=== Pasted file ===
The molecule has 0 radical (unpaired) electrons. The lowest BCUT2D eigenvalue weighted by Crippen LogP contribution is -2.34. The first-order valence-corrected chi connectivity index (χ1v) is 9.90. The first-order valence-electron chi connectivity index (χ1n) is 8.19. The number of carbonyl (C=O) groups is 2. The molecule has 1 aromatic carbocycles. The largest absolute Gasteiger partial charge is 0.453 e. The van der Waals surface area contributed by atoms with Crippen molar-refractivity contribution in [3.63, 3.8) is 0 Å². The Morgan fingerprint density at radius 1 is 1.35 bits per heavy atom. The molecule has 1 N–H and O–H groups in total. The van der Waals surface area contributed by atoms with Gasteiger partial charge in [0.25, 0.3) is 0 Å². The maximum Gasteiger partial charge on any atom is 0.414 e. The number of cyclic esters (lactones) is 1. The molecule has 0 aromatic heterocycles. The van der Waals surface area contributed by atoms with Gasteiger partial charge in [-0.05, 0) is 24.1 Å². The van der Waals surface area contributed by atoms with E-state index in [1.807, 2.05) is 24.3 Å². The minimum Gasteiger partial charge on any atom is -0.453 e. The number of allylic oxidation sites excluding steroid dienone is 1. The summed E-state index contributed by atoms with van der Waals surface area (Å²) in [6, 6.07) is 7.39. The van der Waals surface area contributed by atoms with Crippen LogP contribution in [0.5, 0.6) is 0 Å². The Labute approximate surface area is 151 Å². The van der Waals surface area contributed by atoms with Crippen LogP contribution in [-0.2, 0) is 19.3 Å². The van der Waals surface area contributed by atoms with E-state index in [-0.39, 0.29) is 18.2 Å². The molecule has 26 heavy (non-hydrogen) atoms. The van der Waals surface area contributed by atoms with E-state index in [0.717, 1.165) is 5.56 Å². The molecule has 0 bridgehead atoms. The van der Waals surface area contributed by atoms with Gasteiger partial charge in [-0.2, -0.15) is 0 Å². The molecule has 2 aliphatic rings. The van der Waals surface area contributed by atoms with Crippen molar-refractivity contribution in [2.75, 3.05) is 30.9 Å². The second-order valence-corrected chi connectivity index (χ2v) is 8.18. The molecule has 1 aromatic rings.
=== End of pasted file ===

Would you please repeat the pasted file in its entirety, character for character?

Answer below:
The molecule has 0 radical (unpaired) electrons. The lowest BCUT2D eigenvalue weighted by Crippen LogP contribution is -2.34. The first-order valence-corrected chi connectivity index (χ1v) is 9.90. The first-order valence-electron chi connectivity index (χ1n) is 8.19. The number of carbonyl (C=O) groups is 2. The molecule has 1 aromatic carbocycles. The largest absolute Gasteiger partial charge is 0.453 e. The van der Waals surface area contributed by atoms with Crippen molar-refractivity contribution in [3.63, 3.8) is 0 Å². The Morgan fingerprint density at radius 1 is 1.35 bits per heavy atom. The molecule has 1 N–H and O–H groups in total. The van der Waals surface area contributed by atoms with Gasteiger partial charge in [0.25, 0.3) is 0 Å². The maximum Gasteiger partial charge on any atom is 0.414 e. The number of cyclic esters (lactones) is 1. The molecule has 0 aromatic heterocycles. The van der Waals surface area contributed by atoms with Gasteiger partial charge in [-0.05, 0) is 24.1 Å². The van der Waals surface area contributed by atoms with E-state index in [1.807, 2.05) is 24.3 Å². The minimum Gasteiger partial charge on any atom is -0.453 e. The number of allylic oxidation sites excluding steroid dienone is 1. The summed E-state index contributed by atoms with van der Waals surface area (Å²) in [6, 6.07) is 7.39. The van der Waals surface area contributed by atoms with Crippen LogP contribution in [0.5, 0.6) is 0 Å². The Labute approximate surface area is 151 Å². The van der Waals surface area contributed by atoms with Crippen LogP contribution in [-0.2, 0) is 19.3 Å². The van der Waals surface area contributed by atoms with E-state index in [-0.39, 0.29) is 18.2 Å². The molecule has 26 heavy (non-hydrogen) atoms. The van der Waals surface area contributed by atoms with E-state index in [0.717, 1.165) is 5.56 Å². The molecule has 0 bridgehead atoms. The van der Waals surface area contributed by atoms with Gasteiger partial charge in [-0.2, -0.15) is 0 Å². The molecule has 2 aliphatic rings. The van der Waals surface area contributed by atoms with Crippen molar-refractivity contribution in [2.75, 3.05) is 30.9 Å². The second-order valence-corrected chi connectivity index (χ2v) is 8.18. The molecule has 1 aromatic rings.